"You couldn't even write your name, Willie," she said. "You couldn't sign the payroll. To think my boy cannot so much as write his name!"

I thought that over all the way home, and determined it should never happen again.

In Uncle Aleck Majors' book, "Seventy Years on the Frontier," he relates how on every wagon-sheet and wagon-bed, on every tree and barn door, he used to find the name "William F. Cody" in a large, uncertain scrawl. Those were my writing lessons, and I took them daily until I had my signature plastered pretty well over the whole of Salt Creek Valley.

I went to school for a time after that, and at last began really to take an interest in education. But the Pike's Peak gold rush took me with it. I could never resist the call of the trail. With another boy who knew as little of gold-mining as I did we hired out with a bull-train for Denver, then called Aurora.

We each had fifty dollars when we got to the gold country, and with it we bought an elaborate outfit. But there was no mining to be done save by expensive machinery, and we had our labor for our pains. At last, both of us strapped, we got work as timber cutters, which lasted only until we found it would take us a week to fell a tree. At last we hired out once more as bull-whackers. That job we understood, and at it we earned enough money to take us home.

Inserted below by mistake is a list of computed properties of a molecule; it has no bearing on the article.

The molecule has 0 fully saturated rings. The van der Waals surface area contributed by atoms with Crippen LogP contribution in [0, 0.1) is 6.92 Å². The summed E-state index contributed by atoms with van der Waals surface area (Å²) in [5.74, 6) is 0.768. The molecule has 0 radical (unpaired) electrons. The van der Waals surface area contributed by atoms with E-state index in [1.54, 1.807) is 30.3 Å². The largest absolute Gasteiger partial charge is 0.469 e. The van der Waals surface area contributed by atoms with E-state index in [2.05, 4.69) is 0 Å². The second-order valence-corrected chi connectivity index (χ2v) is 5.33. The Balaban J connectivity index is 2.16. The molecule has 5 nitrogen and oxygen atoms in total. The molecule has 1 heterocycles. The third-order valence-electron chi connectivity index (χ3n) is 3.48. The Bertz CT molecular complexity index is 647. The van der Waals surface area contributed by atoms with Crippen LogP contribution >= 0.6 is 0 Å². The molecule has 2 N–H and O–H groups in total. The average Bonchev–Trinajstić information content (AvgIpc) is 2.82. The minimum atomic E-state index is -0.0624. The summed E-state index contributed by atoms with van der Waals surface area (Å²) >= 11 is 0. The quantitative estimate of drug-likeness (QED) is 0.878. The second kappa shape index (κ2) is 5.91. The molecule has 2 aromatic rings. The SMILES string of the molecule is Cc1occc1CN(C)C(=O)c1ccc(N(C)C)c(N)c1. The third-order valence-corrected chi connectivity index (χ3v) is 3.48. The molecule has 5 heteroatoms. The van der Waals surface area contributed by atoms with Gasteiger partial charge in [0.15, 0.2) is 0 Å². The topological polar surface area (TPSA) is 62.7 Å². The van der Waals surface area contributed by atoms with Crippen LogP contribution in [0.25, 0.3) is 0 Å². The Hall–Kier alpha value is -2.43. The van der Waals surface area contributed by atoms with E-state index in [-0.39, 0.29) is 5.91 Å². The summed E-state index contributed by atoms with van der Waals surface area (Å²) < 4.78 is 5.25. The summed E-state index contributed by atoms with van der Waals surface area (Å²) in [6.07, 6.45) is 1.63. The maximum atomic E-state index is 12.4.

We hired a carpenter to build us a boat, loaded it with grub and supplies, and started gayly down the Platte for home. But the bad luck of that trip held steadily. The boat was overturned in swift and shallow water, and we were stranded, wet and helpless, on the bank, many miles from home or anywhere else.